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Judicial Selection Process Survives 8th Circuit Appeal

By Tanya Roth, Esq. on April 11, 2012 | Last updated on March 21, 2019

On Monday, the U.S. Court of Appeals for the Eighth Circuit upheld the dismissal of a lawsuit challenging the way judges are vetted in the state of Iowa.

The lawsuit, which was brought by four Iowa residents, challenged the composition of the Judicial Nominating Commission at the time when the commission was vetting applicants for judgeships.

The four plaintiffs, Steve Carlson, Mary Graznow, Richard Kettels, and William Ramsey, invoked the Fourteenth Amendment, citing that their right to equal protection had been violated. The issue, the plaintiffs said, was that the vetting process gave a disproportionately large share of influence to lawyers.

Specifically, the plaintiffs challenged the constitutional amendment that allowed members of the Iowa Bar Association to elect 7 of the 15 commissioners, thereby isolating ordinary citizens from selecting those 7 commissioners.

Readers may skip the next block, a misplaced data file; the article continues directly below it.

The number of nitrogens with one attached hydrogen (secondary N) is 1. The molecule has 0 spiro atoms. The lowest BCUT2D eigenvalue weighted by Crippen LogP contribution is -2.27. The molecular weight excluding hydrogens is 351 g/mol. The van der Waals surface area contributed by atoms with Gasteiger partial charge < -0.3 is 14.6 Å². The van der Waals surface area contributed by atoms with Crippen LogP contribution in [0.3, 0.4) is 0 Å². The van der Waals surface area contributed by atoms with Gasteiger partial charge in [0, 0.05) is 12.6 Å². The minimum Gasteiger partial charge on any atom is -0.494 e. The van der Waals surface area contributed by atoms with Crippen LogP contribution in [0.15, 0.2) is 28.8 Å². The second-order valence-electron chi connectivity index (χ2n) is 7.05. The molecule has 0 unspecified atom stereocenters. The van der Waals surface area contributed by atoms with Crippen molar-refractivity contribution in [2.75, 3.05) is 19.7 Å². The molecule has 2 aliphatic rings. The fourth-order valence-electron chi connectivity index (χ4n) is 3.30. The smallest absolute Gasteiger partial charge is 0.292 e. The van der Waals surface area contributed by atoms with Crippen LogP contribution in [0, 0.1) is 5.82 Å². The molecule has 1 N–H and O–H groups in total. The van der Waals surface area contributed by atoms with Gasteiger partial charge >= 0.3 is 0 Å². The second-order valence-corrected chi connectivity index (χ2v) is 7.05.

Last year, the lawsuit was dismissed by the U.S. District Court. The decision allowed the panel to continue as it had been acting in recommending finalists to the Governor.

The Eighth Circuit Court of Appeals agreed with the District Court. In applying the rational basis test, the court of appeals claimed that the current process, which allowed members of the bar to select the judicial candidates, did not violate the rights of non-lawyers. As such, the current law was rationally related to Iowa's legitimate government interests.

Lawyers, the court said, had greater deference as they would be more familiar with the judicial candidates than members of the general public would be.

The Eighth Circuit concluded that the Iowa law made sense, and affirmed the District Court decision denying injunctive relief to the plaintiffs.

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